African-American Fellowship honors Culp legacy

Leaders of Texas Baptists' African-American Fellowship gather around members of James W. Culp's family to offer support. (BGCT Photo)

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ARLINGTON—Texas Baptists’ African-American Fellowship honored the legacy of James W. Culp at the 25th anniversary banquet named in his honor.

Culp, long-time coordinator of black church development for the Baptist General Convention of Texas, died July 22.

“Dr. Culp began this ministry from nothing,” said Roy Cotton, director of Texas Baptists’ African-American Ministries. “Many of us in this room know what the struggle was, but here we are today, many years later, celebrating 25 years.”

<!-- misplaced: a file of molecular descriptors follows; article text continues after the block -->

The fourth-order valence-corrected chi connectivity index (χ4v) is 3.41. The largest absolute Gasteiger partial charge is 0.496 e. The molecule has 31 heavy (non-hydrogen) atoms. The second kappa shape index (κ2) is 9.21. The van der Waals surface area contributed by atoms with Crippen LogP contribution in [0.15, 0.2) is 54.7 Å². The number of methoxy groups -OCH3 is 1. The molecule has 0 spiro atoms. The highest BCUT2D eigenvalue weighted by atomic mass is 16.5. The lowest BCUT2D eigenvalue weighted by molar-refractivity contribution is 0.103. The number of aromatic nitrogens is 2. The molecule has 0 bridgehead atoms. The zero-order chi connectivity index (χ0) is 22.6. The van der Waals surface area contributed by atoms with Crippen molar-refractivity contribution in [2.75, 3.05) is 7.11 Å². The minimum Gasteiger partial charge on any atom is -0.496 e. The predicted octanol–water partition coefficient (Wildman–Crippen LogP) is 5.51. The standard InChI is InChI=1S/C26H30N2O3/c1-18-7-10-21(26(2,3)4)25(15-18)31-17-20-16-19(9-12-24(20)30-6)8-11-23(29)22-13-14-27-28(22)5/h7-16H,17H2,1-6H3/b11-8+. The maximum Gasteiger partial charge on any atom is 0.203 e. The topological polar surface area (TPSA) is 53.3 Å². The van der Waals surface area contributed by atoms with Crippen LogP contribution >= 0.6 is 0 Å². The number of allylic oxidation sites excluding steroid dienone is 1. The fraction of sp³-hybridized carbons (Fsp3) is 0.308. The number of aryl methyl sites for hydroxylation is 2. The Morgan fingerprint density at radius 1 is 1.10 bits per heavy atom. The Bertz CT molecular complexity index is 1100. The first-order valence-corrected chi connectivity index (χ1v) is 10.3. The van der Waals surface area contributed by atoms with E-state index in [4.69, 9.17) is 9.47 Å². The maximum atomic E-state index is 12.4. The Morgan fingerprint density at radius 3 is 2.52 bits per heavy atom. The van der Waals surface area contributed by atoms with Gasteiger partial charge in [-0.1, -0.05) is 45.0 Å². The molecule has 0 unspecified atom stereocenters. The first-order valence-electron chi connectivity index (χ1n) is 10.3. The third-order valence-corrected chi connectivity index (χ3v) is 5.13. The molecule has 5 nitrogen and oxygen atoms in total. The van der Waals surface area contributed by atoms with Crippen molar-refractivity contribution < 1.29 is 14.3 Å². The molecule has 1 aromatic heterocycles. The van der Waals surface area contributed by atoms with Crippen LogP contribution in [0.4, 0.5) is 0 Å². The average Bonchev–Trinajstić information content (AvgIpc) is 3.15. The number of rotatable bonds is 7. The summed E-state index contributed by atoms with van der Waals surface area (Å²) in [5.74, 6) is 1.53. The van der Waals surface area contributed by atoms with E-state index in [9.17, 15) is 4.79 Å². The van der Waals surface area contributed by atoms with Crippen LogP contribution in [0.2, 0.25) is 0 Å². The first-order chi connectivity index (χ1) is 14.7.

Two of Culp’s children spoke on behalf of the family, expressing gratitude for the love and support they received.

“If we’re going to be unified, I submit we need to do three things—pray, love and build,” his daughter Michelle Culp said. “Relationships are the framework of the church, and we are stronger together building relationships.”

John Culp talked about a lesson his father taught him.

“My dad told me that sometimes you have to weep,” he said. “And though we want to look at that as a sign of weakness, it isn’t, because even Jesus wept.”

Keynote speaker Marcus D. Cosby, senior pastor of Wheeler Avenue Baptist Church in Houston, preached from Acts 3, focusing on the examples of two apostles, Peter and John, who demonstrated the ability to “maintain an energy and effervescence” in tough times.

“You and I need to make up our minds today that we’re going to make prayer and priority, minister to people on the periphery and maximize our power to produce possibilities,” Cosby said.

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